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Efforts to culture and conserve acroporid corals in aquaria have led to the discovery of a corallivorous polyclad flatworm (known as AEFW – Acropora-eating flatworm), which, if not removed, can eat entire colonies. Live observations of the AEFW, whole mounts, serial histological sections and comparison of 28S rDNA sequences with other polyclads reveal that(More)
In August 2006, a team of 20 aquarium professionals and researchers from the USA and Europe collected gametes of the threatened Elkhorn coral Acropora palmata during a SECORE workshop (www.secore.org) in the Trés Palmas Reserve, Rincon, (Puerto Rico). More than 900,000 larvae were reared from field collected eggs fertilized in vitro and half of them were(More)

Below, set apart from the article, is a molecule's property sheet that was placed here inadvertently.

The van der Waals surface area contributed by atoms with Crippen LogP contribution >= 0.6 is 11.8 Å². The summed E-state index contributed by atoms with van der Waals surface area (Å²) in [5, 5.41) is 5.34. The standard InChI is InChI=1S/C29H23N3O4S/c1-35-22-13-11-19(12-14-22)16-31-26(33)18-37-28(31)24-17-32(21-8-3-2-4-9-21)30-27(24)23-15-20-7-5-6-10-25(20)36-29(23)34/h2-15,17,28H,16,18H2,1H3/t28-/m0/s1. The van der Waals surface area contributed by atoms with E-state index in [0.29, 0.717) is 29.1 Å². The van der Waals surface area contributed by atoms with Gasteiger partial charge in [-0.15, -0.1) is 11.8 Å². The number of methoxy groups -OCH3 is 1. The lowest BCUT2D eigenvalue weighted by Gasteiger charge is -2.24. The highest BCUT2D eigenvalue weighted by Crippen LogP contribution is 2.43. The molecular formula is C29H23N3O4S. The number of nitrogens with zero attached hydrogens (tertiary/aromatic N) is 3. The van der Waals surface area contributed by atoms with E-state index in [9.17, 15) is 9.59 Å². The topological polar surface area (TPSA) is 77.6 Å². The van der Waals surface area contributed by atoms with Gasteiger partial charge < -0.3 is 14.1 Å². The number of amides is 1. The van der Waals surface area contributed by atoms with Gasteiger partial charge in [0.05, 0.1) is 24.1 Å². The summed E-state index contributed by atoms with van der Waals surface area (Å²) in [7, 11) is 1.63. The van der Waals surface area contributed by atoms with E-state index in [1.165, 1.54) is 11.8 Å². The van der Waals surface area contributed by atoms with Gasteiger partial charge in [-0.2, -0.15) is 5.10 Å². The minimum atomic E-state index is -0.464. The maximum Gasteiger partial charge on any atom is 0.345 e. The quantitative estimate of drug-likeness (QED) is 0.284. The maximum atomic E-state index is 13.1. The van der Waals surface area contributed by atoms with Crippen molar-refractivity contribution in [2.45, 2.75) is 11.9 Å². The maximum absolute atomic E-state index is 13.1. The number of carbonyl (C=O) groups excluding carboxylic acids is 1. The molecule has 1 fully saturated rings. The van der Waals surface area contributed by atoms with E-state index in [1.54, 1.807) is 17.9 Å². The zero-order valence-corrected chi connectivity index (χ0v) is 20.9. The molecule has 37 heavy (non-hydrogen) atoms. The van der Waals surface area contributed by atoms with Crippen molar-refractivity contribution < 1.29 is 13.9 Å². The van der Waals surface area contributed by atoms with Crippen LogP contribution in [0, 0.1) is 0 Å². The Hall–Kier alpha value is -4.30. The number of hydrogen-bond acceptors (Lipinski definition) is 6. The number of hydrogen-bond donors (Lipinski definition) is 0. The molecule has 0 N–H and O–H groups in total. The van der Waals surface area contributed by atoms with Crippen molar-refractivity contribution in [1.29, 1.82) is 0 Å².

Coral reefs are experiencing unprecedented degradation due to human activities, and protecting specific reef habitats may not stop this decline, because the most serious threats are global (i.e., climate change), not local. However, ex situ preservation practices can provide safeguards for coral reef conservation. Specifically, modern advances in(More)
In June, 2002, the government of Dominica requested assistance in evaluating the coral culture and transplantation activities being undertaken by Oceanographic Institute of Dominica (OID), a coral farm culturing both western Atlantic and Indo-Pacific corals for restoration and commercial sales. We assessed the culture facilities of OID, the condition of(More)
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